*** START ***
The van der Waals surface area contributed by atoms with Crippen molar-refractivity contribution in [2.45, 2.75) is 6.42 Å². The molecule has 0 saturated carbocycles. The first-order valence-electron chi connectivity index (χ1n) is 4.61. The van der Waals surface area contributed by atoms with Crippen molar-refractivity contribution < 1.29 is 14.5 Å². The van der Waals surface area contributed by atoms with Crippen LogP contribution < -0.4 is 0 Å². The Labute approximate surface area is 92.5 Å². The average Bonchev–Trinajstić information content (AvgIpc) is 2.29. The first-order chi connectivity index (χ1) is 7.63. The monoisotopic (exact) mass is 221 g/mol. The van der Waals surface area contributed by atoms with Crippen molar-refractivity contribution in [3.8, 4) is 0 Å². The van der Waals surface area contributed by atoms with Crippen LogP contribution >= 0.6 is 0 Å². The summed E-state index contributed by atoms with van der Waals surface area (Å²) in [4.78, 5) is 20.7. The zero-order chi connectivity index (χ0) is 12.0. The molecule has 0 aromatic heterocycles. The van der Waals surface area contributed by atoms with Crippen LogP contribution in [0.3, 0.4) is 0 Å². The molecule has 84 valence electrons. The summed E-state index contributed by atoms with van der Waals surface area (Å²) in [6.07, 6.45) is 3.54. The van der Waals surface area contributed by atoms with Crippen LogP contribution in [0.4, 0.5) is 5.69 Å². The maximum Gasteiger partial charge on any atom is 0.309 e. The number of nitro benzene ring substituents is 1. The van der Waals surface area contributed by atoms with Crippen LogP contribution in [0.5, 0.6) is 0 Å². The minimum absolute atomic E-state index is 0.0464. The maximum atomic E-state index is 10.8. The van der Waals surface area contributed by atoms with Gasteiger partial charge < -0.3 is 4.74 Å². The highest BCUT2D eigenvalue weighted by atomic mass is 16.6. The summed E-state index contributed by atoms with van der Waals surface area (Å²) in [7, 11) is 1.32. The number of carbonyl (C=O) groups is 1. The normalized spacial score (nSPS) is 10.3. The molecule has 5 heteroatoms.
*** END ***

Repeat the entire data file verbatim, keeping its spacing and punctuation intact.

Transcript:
The van der Waals surface area contributed by atoms with Crippen molar-refractivity contribution in [2.45, 2.75) is 6.42 Å². The molecule has 0 saturated carbocycles. The first-order valence-electron chi connectivity index (χ1n) is 4.61. The van der Waals surface area contributed by atoms with Crippen molar-refractivity contribution < 1.29 is 14.5 Å². The van der Waals surface area contributed by atoms with Crippen LogP contribution < -0.4 is 0 Å². The Labute approximate surface area is 92.5 Å². The average Bonchev–Trinajstić information content (AvgIpc) is 2.29. The first-order chi connectivity index (χ1) is 7.63. The monoisotopic (exact) mass is 221 g/mol. The van der Waals surface area contributed by atoms with Crippen molar-refractivity contribution in [3.8, 4) is 0 Å². The van der Waals surface area contributed by atoms with Crippen LogP contribution >= 0.6 is 0 Å². The summed E-state index contributed by atoms with van der Waals surface area (Å²) in [4.78, 5) is 20.7. The zero-order chi connectivity index (χ0) is 12.0. The molecule has 0 aromatic heterocycles. The van der Waals surface area contributed by atoms with Crippen LogP contribution in [0.3, 0.4) is 0 Å². The molecule has 84 valence electrons. The summed E-state index contributed by atoms with van der Waals surface area (Å²) in [6.07, 6.45) is 3.54. The van der Waals surface area contributed by atoms with Crippen LogP contribution in [0.4, 0.5) is 5.69 Å². The maximum Gasteiger partial charge on any atom is 0.309 e. The number of nitro benzene ring substituents is 1. The van der Waals surface area contributed by atoms with Crippen LogP contribution in [0.5, 0.6) is 0 Å². The minimum absolute atomic E-state index is 0.0464. The maximum atomic E-state index is 10.8. The van der Waals surface area contributed by atoms with Gasteiger partial charge < -0.3 is 4.74 Å². The highest BCUT2D eigenvalue weighted by atomic mass is 16.6. The summed E-state index contributed by atoms with van der Waals surface area (Å²) in [7, 11) is 1.32. The number of carbonyl (C=O) groups is 1. The normalized spacial score (nSPS) is 10.3. The molecule has 5 heteroatoms.